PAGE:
After thirty years serving in the U.S. Border Patrol, Raul Ortiz expected to retire this spring. Instead, Joe Biden tapped him in June to lead the embattled agency as it navigates a pandemic with strained resources. A native Texan raised in Del Rio who rose up through the Border Patrol ranks, Ortiz soon found himself facing a crisis in his hometown that was making national news. In mid-September, as many as 15,000 Haitian migrants were camped under the international bridge in the South Texas town. The agency drew round criticism, slammed on the right for allowing “open borders,” and from the left for its treatment of migrants. 

As the leader of one of the nation’s largest law enforcement agencies, with more than 19,600 agents under his control, Ortiz faces considerable challenges. He oversees security along thousands of miles of border with Canada and Mexico and territories in the Caribbean. During this fiscal year, amid shifting border policies, apprehensions of migrants have reached an all-time high. And Ortiz has had to oversee coordination between his agency and state police, complicated in Texas by Operation Lone Star, Governor Greg Abbott’s deployment of the Department of Public Safety and the Texas National Guard to crack down on the border.

Last Thursday, Ortiz traveled to Encino, Texas, for a speaking engagement at the sixteenth annual South Texans’ Property Rights Association meeting, where he discussed the influx of migrants in the region. I caught up with him at Felix Meat Market in La Joya, one of his favorite haunts in the Rio Grande Valley, to discuss the situation at the border, Biden administration policy, and Operation Lone Star. This interview has been lightly edited for length and clarity.

Texas Monthly: As someone who grew up on the border, can you talk about what your appointment means? 

Raul Ortiz: I feel like my experiences across the world have really set me up for this. Growing up in a border community, I really understand what [security] means to those border communities on a national scale. People look at what’s happening on the border and I say, “well, that’s McAllen, that’s El Paso or San Diego, it doesn’t really affect me,” but it does. Border security, national security affects everybody in this country. 

TM: Over the years, migration routes shift from one area to another. Now migrants seem to be arriving in towns across the border all at once, from McAllen and Del Rio to El Paso and Yuma. Have you seen anything like this before? 

RO: I’ve got nine southwest border sectors. This past year, every one was busier than it was the year before. 

As border security experts, our goal is not to stop everybody from coming into the country. It’s to manage this border environment so that we can focus on those highest threats, whether it’s fentanyl, methamphetamine, heroin, cocaine, marijuana—because it’s still coming in—or whether it’s folks that want to come in and do harm in this country. There are criminal aliens that come across that border each and every day. We have folks that have been identified as having ties to some terrorist organizations.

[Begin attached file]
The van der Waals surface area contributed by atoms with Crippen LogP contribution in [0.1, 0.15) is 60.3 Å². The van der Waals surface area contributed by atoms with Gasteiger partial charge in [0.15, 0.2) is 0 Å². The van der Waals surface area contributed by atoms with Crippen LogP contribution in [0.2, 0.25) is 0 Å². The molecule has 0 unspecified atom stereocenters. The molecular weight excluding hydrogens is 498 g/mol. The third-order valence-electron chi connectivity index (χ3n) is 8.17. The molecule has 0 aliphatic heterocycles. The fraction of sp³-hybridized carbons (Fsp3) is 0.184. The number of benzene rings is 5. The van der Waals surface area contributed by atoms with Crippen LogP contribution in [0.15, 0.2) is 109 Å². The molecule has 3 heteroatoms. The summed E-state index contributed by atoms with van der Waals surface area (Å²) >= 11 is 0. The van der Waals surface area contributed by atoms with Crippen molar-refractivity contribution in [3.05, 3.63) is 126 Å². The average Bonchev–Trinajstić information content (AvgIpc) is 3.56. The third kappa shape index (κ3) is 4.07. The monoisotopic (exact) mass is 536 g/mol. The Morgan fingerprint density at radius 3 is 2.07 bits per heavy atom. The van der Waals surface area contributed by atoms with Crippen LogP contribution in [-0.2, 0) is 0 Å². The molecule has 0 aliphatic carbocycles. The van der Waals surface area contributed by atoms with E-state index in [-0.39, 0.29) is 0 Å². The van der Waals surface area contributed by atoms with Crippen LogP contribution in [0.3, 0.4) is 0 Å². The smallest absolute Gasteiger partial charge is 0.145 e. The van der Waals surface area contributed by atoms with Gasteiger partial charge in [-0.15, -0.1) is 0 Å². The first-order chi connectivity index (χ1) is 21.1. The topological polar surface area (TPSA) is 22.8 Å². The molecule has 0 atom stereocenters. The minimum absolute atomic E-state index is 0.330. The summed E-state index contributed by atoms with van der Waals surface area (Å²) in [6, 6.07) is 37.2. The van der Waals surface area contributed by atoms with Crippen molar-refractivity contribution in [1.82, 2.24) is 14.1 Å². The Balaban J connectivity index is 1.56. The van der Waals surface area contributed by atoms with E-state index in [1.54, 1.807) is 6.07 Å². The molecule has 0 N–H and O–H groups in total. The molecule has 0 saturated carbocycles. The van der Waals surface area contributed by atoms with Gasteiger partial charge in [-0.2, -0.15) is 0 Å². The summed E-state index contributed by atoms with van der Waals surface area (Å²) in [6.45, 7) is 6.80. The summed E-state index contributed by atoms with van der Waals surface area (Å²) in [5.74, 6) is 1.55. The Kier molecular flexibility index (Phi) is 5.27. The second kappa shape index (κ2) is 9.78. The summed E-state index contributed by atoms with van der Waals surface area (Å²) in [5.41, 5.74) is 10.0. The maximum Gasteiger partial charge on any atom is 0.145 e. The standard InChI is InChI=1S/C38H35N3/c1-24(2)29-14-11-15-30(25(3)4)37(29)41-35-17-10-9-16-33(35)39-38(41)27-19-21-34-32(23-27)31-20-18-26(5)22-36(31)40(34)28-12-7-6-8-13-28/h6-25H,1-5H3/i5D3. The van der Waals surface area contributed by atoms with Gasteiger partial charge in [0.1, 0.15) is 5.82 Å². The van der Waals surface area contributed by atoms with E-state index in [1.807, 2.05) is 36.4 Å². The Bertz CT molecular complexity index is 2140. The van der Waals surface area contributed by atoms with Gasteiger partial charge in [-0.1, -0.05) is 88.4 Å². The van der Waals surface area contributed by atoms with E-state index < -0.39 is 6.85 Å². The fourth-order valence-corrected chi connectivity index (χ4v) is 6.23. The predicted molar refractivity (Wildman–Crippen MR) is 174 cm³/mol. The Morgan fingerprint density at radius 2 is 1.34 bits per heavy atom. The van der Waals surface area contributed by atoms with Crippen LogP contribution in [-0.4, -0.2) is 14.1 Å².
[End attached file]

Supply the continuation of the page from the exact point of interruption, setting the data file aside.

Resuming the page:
When it’s all said and done, immigration is going to happen ten years from now, twenty years from now, thirty years from now. We just have to put ourselves in a position where we have the confidence that we don’t have an open door to the U.S. 

TM: Why has migration increased so dramatically over the last year? 

RO: I think the health conditions here in the U.S. are and will become a greater pull factor in the migration patterns that we’re going to see. You think about how widespread our vaccination efforts are, and that we’re getting back to some normalcy, and that if you want to work, there’s a job out there. I think that presents opportunities for these migrants in different parts of this hemisphere and even across the globe. 

TM: Governor Greg Abbott deployed state police and military to the southern border as part of Operation Lone Star. From your perspective, what impact have they had on fighting the smuggling of migrants and drugs? 

RO: We will leverage those partnerships whenever we can, and they have made a huge difference. But you take Del Rio—when we had those fifteen to sixteen thousand migrants underneath that bridge, it was only Border Patrol agents that were putting them on buses. Border Patrol agents were treating them for their medical conditions. We had help from some other agencies, but at the end of the day, that’s my responsibility; that’s our responsibility. 

TM: A feature of the governor’s operation is to arrest immigrants on state charges. Is there concern about the potential for overlapping jurisdictional issues? 

RO: It’s a tremendous concern. Border security is as complicated as I’ve ever seen, and I say that because of the number of demographics that we’re dealing with. I have to ensure that if migrants have a legitimate asylum claim that they’re able to put forth that claim, or if they have a credible fear claim with respect to some sort of trafficking abuse that there’s a pathway for them. I don’t know that all of that is being considered when a migrant is apprehended by another agency. I really would prefer to see border security left to the border-security experts. I want other agencies’ help; I certainly need it at this time, but coordination has to happen. I understand wanting to ensure that there are consequences for people’s actions. But quite often the same person that was taken into custody for thirty days for trespassing could have already been repatriated back to their home country.

TM: Do you have the resources you need moving into 2022?